Life is short ... we remind ourselves of that fact anytime something devastating happens. We think about how we should live life to the fullest, spend more time with loved ones, tell people we love them every day, take that vacation we've been dreaming of ... because we never know what tomorrow will bring.
That reminder came again last week to a huge number of people who all have one thing in common -- admiration for a truly kind, generous and thoughtful man who touched our lives in some way. Many of us met Bob Biggins at one of the most challenging and tragic times in our lives, when we faced the difficult task of laying a loved one to rest. I first met Bob in 2001 after my husband Jeff died. Our good friend Bill Moore was a funeral director at Bob's funeral home, Magoun-Biggins, so we decided to go there. Like many people our age at the time, I had never given any thought to where I would go if I had to say goodbye to a family member. So when I was in the position of staring down the dark hole of grief and feeling helpless, Bill reached out and said Bob had offered to handle Jeff's services if we wanted them to. They were there at every turn to guide me through. With real heartfelt compassion, Bob was like a big teddy bear, always willing to give a hug I desperately needed, making me smile even in the throws of grief, and knowing exactly what to say, but with sincerity, not because it was his job.
With our input, Bob and Bill put on a beautiful service to honor Jeff, and made my family feel as comfortable as humanly possible at an uncomfortable and frightening time. In the end, Bob never sent me a bill. Years later after we had to deal with remains that were recovered, Bob and Bill again handled the "processing" with understanding and love.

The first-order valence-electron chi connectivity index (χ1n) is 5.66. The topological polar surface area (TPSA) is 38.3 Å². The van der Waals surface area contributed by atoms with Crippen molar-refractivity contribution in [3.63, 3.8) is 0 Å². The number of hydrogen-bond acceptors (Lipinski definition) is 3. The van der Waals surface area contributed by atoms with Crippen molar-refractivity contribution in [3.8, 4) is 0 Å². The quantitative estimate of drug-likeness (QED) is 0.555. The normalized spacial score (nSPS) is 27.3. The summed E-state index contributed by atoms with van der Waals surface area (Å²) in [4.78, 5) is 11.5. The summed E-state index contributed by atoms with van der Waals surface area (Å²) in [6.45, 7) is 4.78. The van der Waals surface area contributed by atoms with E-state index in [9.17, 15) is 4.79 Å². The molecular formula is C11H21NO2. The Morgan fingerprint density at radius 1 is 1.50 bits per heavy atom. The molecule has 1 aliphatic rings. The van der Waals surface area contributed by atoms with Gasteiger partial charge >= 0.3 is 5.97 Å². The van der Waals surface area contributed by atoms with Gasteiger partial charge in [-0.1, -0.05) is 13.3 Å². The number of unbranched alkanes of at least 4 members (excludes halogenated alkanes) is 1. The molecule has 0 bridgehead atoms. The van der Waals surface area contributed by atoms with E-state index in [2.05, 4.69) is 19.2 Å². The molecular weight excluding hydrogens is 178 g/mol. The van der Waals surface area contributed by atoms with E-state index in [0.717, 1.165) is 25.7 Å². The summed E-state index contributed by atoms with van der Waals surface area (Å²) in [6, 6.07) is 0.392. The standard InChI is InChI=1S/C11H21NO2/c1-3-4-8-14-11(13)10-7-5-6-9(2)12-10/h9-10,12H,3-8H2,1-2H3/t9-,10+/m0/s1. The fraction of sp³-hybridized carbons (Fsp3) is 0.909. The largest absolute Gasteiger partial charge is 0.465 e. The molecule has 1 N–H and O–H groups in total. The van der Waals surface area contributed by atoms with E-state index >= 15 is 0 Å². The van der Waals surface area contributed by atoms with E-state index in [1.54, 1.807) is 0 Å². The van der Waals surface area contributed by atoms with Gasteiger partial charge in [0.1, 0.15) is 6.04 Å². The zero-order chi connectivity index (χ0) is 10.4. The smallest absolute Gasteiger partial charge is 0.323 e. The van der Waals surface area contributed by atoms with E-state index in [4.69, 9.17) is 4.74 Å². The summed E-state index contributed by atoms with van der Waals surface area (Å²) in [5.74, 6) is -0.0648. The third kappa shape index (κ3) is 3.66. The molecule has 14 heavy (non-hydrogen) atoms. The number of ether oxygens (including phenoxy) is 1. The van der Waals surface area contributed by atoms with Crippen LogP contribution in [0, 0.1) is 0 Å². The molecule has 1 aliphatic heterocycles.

Bob and I became friends, and he became a regular supporter of the Jeff Coombs Memorial Foundation. Many of us who met him through the funeral home had the honor of calling him a friend even many years later, because that's the kind of guy he was.
Last year when my friend lost her son suddenly, I called Bob and he said "absolutely, we'll take care of her." Bob held her hand, and more importantly, her heart, through the process, helping her honor her son in the way that was right for her and her family. He looked after her like a caring big brother, enabling her to survive the worst emotional pain she had ever felt.
Bob and I talked about catching up over a glass of wine. I know he wanted to tell me how happy he was in his new relationship with his fiance Donna, and that he hoped the same would happen for me. He sometimes checked in on me and told me "keep an open mind" when it came to love, often finishing with the inside joke "because you're kinda cute." Life got in the way and we never did get to catch up. But I had let him know how thrilled I was for him that he found love again after losing his soulmate, Chris, to breast cancer.
While in NYC the day I found out Bob had passed, I walked into Macy's to get out of the rain before meeting my nieces at the 9/11 Museum -- the whole reason I met Bob in the first place. One of the first things I saw was an enormous display of colorful, mostly patterned bow ties. After unsuccessfully fighting back tears on the train to NYC, I smiled when I saw them and said a quiet little "Hi Bob."
Rest in piece, my friend. You've reminded us that life is precious and is meant to be lived. Thank you for touching my heart, and my kids' hearts. Now our hearts are with your family and friends.